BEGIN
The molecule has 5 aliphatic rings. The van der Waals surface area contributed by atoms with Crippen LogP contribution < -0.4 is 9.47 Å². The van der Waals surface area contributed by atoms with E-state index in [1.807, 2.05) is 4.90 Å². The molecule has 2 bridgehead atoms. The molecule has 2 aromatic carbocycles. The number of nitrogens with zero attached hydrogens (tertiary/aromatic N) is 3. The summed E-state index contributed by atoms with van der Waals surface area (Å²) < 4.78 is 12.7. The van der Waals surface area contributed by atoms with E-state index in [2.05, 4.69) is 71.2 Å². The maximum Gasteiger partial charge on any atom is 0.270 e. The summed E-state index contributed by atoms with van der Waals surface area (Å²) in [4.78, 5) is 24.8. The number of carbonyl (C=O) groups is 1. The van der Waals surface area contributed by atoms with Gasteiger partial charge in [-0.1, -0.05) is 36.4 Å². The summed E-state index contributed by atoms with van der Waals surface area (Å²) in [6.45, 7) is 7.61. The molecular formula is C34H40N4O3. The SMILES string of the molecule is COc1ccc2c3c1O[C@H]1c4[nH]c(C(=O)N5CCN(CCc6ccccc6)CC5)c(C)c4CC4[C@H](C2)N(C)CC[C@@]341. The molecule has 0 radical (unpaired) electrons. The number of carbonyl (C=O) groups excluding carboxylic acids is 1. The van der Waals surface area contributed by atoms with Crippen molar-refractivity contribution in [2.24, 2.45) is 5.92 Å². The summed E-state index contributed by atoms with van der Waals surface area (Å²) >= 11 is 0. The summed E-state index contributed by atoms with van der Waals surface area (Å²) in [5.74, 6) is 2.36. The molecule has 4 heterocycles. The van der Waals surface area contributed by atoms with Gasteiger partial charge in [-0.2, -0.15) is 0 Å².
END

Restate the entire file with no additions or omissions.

The molecule has 5 aliphatic rings. The van der Waals surface area contributed by atoms with Crippen LogP contribution < -0.4 is 9.47 Å². The van der Waals surface area contributed by atoms with E-state index in [1.807, 2.05) is 4.90 Å². The molecule has 2 bridgehead atoms. The molecule has 2 aromatic carbocycles. The number of nitrogens with zero attached hydrogens (tertiary/aromatic N) is 3. The summed E-state index contributed by atoms with van der Waals surface area (Å²) < 4.78 is 12.7. The van der Waals surface area contributed by atoms with E-state index in [2.05, 4.69) is 71.2 Å². The maximum Gasteiger partial charge on any atom is 0.270 e. The summed E-state index contributed by atoms with van der Waals surface area (Å²) in [4.78, 5) is 24.8. The number of carbonyl (C=O) groups is 1. The van der Waals surface area contributed by atoms with Gasteiger partial charge in [-0.1, -0.05) is 36.4 Å². The summed E-state index contributed by atoms with van der Waals surface area (Å²) in [6.45, 7) is 7.61. The molecular formula is C34H40N4O3. The SMILES string of the molecule is COc1ccc2c3c1O[C@H]1c4[nH]c(C(=O)N5CCN(CCc6ccccc6)CC5)c(C)c4CC4[C@H](C2)N(C)CC[C@@]341. The molecule has 0 radical (unpaired) electrons. The number of carbonyl (C=O) groups excluding carboxylic acids is 1. The van der Waals surface area contributed by atoms with Crippen molar-refractivity contribution in [2.24, 2.45) is 5.92 Å². The summed E-state index contributed by atoms with van der Waals surface area (Å²) >= 11 is 0. The summed E-state index contributed by atoms with van der Waals surface area (Å²) in [5.74, 6) is 2.36. The molecule has 4 heterocycles. The van der Waals surface area contributed by atoms with Gasteiger partial charge in [-0.2, -0.15) is 0 Å².